Harold Davis Workshops
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- New Interview with Harold Davis
- Workshop Opportunities
- Achieving Your Potential As a Photographer is now available
- Creative Flower Photography with Harold Davis Webinar Recording
- Clematis on Black
- Conversation with Harold Davis
- Selfie with Wig
- Putting Paid to Purloining Picture Snatchers: Working with Pixsy
- Framed: Flowers of Spring’s Desire
- White Dahlia
- Bend in the Neckar River
- Along the old Rhine River
- Engine at Primo’s Garage
- House of Mirrors, Prague
- Black and White Masterclass in Heidelberg
- Still Life with Silver Bowl
- Oh, Heidelberg!
- Incredibly Attractive Highly Repellant
- Sketches with Waterlogue
- Flower at the National Memorial of the Heydrich Terror
- Cesky Krumlov
- Inside the Old Market Square Tower
- The Prague Golem
- View of Prague from the Old Town Square Tower
- Spires of Prague
- Prague Metamorphosis
- Prague Sunset
- Degrees of Translucency
- Salutation to the Sun
- What do Harold Davis and Georgia O'Keeffe have in common on Pinterest, and how is Pinterest going to make money, anyway?
- Flickr and me, and stock photography: Adventures in photo licensing in the Internet Era
- The Photoshop Doctor is in: take two webinars and call me in the morning
- My Best of 2014
- Making the Artisanal Inkjet Print
- A Rorschach for MFA’s
- Face of the Deep
- Gotic Quarter
- Valentre Bridge
- I never know which me
- Window in Bourges
- The worst mistake you can make with customers
- Multiple Exposures
- Travels with Samantha
- New Interview with Harold Davis
- Workshop Opportunities
- Achieving Your Potential As a Photographer is now available
- Creative Flower Photography with Harold Davis Webinar Recording
- Conversation with Harold Davis
- The Prague Golem
- Still Life with Silver Bowl
- Sketches with Waterlogue
- Clematis on Black
- Engine at Primo's Garage
- Incredibly Attractive Highly Repellant
- Rainbow Bridge, Tokyo
- News & Workshop Updates
- Converting to Black & White Webinar
- The Creative Portfolio Weekend Workshop
- Books by Harold Davis
- Webinar Recordings
- Workshops & Events
- Scholarship Program
- Art Editions
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Category Archives: Flickr
Long-time readers of my blog will know that I am no fan of the perspicacity and wisdom of the powers-that-be at Flickr and their Yahoo masters. This is despite the fact that I have been a Flickr member since 2005, with at last glance a 5,647,849 view count on Flickr. A case in point I wrote about fairly recently is Flickr’s foolishly implemented attempt to venture into photo licensing (see Flickr and me, and stock photography: Adventures in Licensing in the Internet Era and The worst mistake you can make with customers).
The latest Flickr foray into egregious idiocy comes with a Flickr site redesign. In all fairness, the redesign is actually pretty attractive and functional. The problem is with a feature that Flickr implemented, namely auto-tagging of one’s photos. A software robot analyzes images, and adds tags. The point of course is to make searching easier, because search engines mostly use words, not visuals. The problem is that the Flickr’s robot isn’t all that good at recognizing subject matter.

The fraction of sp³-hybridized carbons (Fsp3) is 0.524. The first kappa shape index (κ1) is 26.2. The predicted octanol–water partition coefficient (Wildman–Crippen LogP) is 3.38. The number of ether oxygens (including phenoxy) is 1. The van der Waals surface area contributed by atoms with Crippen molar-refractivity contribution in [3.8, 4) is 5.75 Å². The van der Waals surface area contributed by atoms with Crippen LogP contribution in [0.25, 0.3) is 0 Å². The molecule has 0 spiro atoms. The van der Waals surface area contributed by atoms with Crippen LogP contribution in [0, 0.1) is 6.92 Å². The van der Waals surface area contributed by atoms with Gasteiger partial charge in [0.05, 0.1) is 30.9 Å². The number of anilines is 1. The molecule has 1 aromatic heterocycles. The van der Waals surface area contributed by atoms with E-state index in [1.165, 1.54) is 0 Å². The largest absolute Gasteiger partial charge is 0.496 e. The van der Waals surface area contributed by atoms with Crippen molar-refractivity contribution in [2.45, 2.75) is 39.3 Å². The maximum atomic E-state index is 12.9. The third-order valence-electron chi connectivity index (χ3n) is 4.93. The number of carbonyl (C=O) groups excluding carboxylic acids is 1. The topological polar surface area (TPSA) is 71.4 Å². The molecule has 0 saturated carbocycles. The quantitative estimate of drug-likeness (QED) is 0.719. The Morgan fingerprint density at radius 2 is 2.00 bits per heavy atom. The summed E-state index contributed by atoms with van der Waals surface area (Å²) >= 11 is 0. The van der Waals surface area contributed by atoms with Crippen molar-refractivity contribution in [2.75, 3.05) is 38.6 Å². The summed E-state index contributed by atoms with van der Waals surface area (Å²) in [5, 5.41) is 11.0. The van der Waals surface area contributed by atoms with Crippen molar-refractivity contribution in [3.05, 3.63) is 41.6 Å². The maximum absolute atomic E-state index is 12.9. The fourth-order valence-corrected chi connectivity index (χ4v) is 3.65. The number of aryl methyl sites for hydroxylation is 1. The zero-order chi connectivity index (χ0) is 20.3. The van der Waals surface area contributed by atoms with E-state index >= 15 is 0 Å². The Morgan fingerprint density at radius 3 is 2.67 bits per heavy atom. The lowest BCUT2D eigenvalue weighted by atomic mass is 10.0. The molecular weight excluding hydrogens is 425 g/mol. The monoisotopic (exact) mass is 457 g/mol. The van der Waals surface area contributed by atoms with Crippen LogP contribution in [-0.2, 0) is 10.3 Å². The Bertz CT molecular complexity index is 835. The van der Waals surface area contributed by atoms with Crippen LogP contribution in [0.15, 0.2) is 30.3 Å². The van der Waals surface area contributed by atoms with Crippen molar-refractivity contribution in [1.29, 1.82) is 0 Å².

For example, Passion for Petals Painterly, the image shown above, created using photography of flowers, Photoshop, and Topaz Impressions is tagged on Flickr (opens in new tab, scroll down to see the tags) “pastel”, “drawing”, and “food”—a perfect trifecta of tagging error since none of the tags are correct.
The problems with the tagging feature could be chalked up to it being an early software version. Obviously, automated image recognition software is a hard challenge. But my frustration stems from the fact that there is no way to turn this feature off globally. I take a great deal of care with my work, and I really don’t like it being tagged incorrectly. To remove the incorrect tags from my images on Flickr, and there are many of them, would mean going through my photos one-by-one and clicking the little X above each errant tag. No thank you!
What is the worst mistake you make with a customer? Probably it is the inability to see things from the customer’s viewpoint, and to only see costs and benefits from your own position. A close second in the worst mistake category: raising someone’s hopes and dashing them in short order as in “Congratulations, you are not in the club!”
Mark Twain, who didn’t want to join any club that would have him, would probably approve. But anyhow.
This piece of idiotic computer-generated boilerplate that I received from Flickr today in response to my decision not to enroll images in the Flickr Curated Collection manages to make both mistakes in one hearty “Congratulations! Unfortunately none of your images were selected” epistle:
Hi Harold Davis,Congratulations! You have now completed one full curation cycle with the Flickr Curation Team! Unfortunately, and it makes us sad to report, your photos are not available for licensing through our distribution channel.
Your photos could have been excluded for various reasons, including:
- The photo was marked as invited in our system, but was not actually requested from you due to internal curation needs.
- You instructed us to exclude the photo from the Flickr Marketplace.
- The photo was not legally or technically resolved during our communications with you during the enrollment cycle.